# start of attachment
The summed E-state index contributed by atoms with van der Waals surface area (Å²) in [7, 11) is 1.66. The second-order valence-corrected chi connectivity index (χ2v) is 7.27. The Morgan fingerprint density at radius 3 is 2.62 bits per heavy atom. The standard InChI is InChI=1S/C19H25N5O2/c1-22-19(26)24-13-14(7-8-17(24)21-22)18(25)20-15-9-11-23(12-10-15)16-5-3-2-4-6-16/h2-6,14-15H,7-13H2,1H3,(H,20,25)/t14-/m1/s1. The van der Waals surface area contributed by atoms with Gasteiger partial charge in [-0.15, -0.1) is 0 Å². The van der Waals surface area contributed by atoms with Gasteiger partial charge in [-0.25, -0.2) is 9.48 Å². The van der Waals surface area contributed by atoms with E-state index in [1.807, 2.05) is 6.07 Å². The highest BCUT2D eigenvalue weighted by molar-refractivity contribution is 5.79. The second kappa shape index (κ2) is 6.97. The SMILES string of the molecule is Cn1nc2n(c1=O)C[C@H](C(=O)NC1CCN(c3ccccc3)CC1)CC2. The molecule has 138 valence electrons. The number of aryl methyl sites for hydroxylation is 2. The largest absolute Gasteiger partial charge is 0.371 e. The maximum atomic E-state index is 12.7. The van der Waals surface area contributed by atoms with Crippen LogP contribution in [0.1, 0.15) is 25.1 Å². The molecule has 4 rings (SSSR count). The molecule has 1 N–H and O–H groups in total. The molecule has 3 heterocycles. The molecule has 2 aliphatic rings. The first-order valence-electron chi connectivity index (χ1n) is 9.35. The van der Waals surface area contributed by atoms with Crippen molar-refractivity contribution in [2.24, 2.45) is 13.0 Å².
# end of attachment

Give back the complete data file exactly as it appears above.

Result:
The summed E-state index contributed by atoms with van der Waals surface area (Å²) in [7, 11) is 1.66. The second-order valence-corrected chi connectivity index (χ2v) is 7.27. The Morgan fingerprint density at radius 3 is 2.62 bits per heavy atom. The standard InChI is InChI=1S/C19H25N5O2/c1-22-19(26)24-13-14(7-8-17(24)21-22)18(25)20-15-9-11-23(12-10-15)16-5-3-2-4-6-16/h2-6,14-15H,7-13H2,1H3,(H,20,25)/t14-/m1/s1. The van der Waals surface area contributed by atoms with Gasteiger partial charge in [-0.15, -0.1) is 0 Å². The van der Waals surface area contributed by atoms with Gasteiger partial charge in [-0.25, -0.2) is 9.48 Å². The van der Waals surface area contributed by atoms with E-state index in [1.807, 2.05) is 6.07 Å². The highest BCUT2D eigenvalue weighted by molar-refractivity contribution is 5.79. The second kappa shape index (κ2) is 6.97. The SMILES string of the molecule is Cn1nc2n(c1=O)C[C@H](C(=O)NC1CCN(c3ccccc3)CC1)CC2. The molecule has 138 valence electrons. The number of aryl methyl sites for hydroxylation is 2. The largest absolute Gasteiger partial charge is 0.371 e. The maximum atomic E-state index is 12.7. The van der Waals surface area contributed by atoms with Crippen LogP contribution in [0.1, 0.15) is 25.1 Å². The molecule has 4 rings (SSSR count). The molecule has 1 N–H and O–H groups in total. The molecule has 3 heterocycles. The molecule has 2 aliphatic rings. The first-order valence-electron chi connectivity index (χ1n) is 9.35. The van der Waals surface area contributed by atoms with Crippen molar-refractivity contribution in [2.24, 2.45) is 13.0 Å².